Lifting the Hood on Mercedes-Benz's Differentiated Customer Experiences

Author Joseph Michelli shows how the luxury car company is transforming its relationship between leaders, employees, and customers.
Customer Experience

Brand awareness isn't a challenge for a company like Mercedes-Benz, but even a brand that's associated with luxury and quality must do more to stay ahead of the competition. As the automotive space undergoes massive digital disruptions, traditional car makers are pressured to keep pace with changing customer expectations.

Joseph Michelli has scrutinized the business strategies of disruptors like Starbucks and Zappos and now turns his attention to Mercedes-Benz. In his latest book, Driven to Delight, Michelli tracks Mercedes-Benz USA's journey in transforming its customer experience in an increasingly digital-first world.

1to1 Media: How did Mercedes-Benz create an emotional connection with new customers without alienating its loyal customers?

Joseph Michelli: First and foremost, the vehicle was the anchor point. If you don't get the product right first, you can't move on. Mercedes-Benz has a craveable product that enabled it to build an existing market while serving the entry-level customer who is interested in dipping his or her toe in.

In terms of the actual differentiating experiences, Mercedes-Benz has spent a lot of time in the technology space adding value and convenience to its product and that really resonated with the existing customer base as well as up and coming customers. Mercedes-Benz has done a good job in removing pain points with technology. The company also doubled down on getting employees to understand the value of customer experiences.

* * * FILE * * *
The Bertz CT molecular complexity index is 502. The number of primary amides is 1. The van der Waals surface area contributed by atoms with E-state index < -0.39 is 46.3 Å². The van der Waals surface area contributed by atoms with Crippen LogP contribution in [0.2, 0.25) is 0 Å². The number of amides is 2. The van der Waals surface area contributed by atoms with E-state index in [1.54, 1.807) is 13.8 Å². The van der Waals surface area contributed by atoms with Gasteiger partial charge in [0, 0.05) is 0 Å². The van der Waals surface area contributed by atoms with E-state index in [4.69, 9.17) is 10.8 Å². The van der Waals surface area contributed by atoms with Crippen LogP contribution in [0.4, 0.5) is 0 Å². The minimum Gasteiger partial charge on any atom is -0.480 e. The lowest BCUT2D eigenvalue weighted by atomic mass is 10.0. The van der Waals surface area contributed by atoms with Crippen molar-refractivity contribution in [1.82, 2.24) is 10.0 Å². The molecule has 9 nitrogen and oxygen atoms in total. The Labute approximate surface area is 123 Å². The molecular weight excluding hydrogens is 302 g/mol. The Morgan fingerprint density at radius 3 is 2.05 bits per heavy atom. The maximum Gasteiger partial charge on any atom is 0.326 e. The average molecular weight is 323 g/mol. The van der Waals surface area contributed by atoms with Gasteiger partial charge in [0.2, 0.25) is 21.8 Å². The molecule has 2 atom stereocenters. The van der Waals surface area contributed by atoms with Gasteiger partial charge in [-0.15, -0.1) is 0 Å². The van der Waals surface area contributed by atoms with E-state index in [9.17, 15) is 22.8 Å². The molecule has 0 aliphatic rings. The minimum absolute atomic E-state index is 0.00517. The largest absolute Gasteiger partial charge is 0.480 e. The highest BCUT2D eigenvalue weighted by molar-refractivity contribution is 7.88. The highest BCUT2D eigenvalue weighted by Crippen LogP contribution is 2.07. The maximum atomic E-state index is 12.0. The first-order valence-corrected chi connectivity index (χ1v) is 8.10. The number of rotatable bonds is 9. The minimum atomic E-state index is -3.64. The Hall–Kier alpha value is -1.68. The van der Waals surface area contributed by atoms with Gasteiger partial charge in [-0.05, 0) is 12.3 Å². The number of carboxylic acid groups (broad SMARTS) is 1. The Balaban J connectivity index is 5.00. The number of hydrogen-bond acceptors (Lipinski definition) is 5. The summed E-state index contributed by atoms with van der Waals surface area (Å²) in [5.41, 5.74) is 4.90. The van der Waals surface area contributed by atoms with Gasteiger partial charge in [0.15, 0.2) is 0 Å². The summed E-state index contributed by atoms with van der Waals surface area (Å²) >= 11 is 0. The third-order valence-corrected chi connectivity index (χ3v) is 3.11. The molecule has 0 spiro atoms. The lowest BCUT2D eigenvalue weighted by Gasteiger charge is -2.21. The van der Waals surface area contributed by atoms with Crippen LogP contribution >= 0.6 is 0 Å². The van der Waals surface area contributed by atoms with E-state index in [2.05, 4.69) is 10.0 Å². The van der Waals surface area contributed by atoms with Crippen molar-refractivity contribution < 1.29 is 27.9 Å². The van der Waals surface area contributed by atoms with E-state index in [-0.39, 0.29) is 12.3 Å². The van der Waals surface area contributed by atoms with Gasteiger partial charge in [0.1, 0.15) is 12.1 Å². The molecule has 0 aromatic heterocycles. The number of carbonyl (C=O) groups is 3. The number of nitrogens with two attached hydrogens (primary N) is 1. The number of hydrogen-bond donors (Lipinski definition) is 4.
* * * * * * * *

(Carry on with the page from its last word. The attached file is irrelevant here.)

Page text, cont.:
Can you give me an example of how Mercedes helped employees understand the value of the customer experience?

JM: It's important for employees to understand what the customer is experiencing and why they should care. That was hard at first because not everyone who works at Mercedes-Benz necessarily owns a Mercedes. So the company introduces things like the brand immersion program [a two-day program that includes a factory tour, classroom training, and test driving the vehicles]. It's about making sure Mercedes can enrich the experience of their employee so they can understand the customer's experience.

Employees were challenged to answer the question, "What can you do to add value to the customers' lives?" First the employees have to understand what customers want and feel. Then, they need to see the elements that works to improve their lives. Finally, they have to make that happen. That's what I've seen happen throughout the Mercedes-Benz brand.

Who is Mercedes-Benz's biggest competitor?

JM: In terms of sales, it's BMW, but in terms of experiences, I think the bigger threats are companies like Google and Apple. All brands had better think about maximizing technology wherever they can. [Starbucks CEO] Howard Schultz said it knew it had to become a technology company. The same is true with dealerships. Dealerships have been devoid of technology for a long time. And so, disruptors like Tesla are changing the sales experience inside of a retail space.

Mercedes-Benz understands the importance of evolving with its customers and is a leader in the use of technology to create seamless experiences, such as with connected cars. However, the challenge for all brands is how to take all their data and turn it into knowledge and how to help people go from online to offline experiences.

What should other business leaders, including those who aren't in the automotive industry, keep in mind when trying to re-invent their customer experience?

JM: They should ask themselves what they want customers to come away with after visiting their businesses. They should define their brand promises experientially and create an image of what that experience looks like. What do they want customers to say about them? Why is the experience worthwhile?

At some level they also have to get their arms around what the experience looks like from the customer's vantage point. Are the changes perceptible to the customer? Also, they should make sure their employees have the journey map in their line of sight. Employees should be able to appreciate the role they play in helping customers and be able to empathize with the customer. It's not enough to just chase after ratings and CSAT indexes. Companies have to go deeper than developing a superficial operational strategy. It's about answering the question, "Why do we care to elevate the experience in our space?"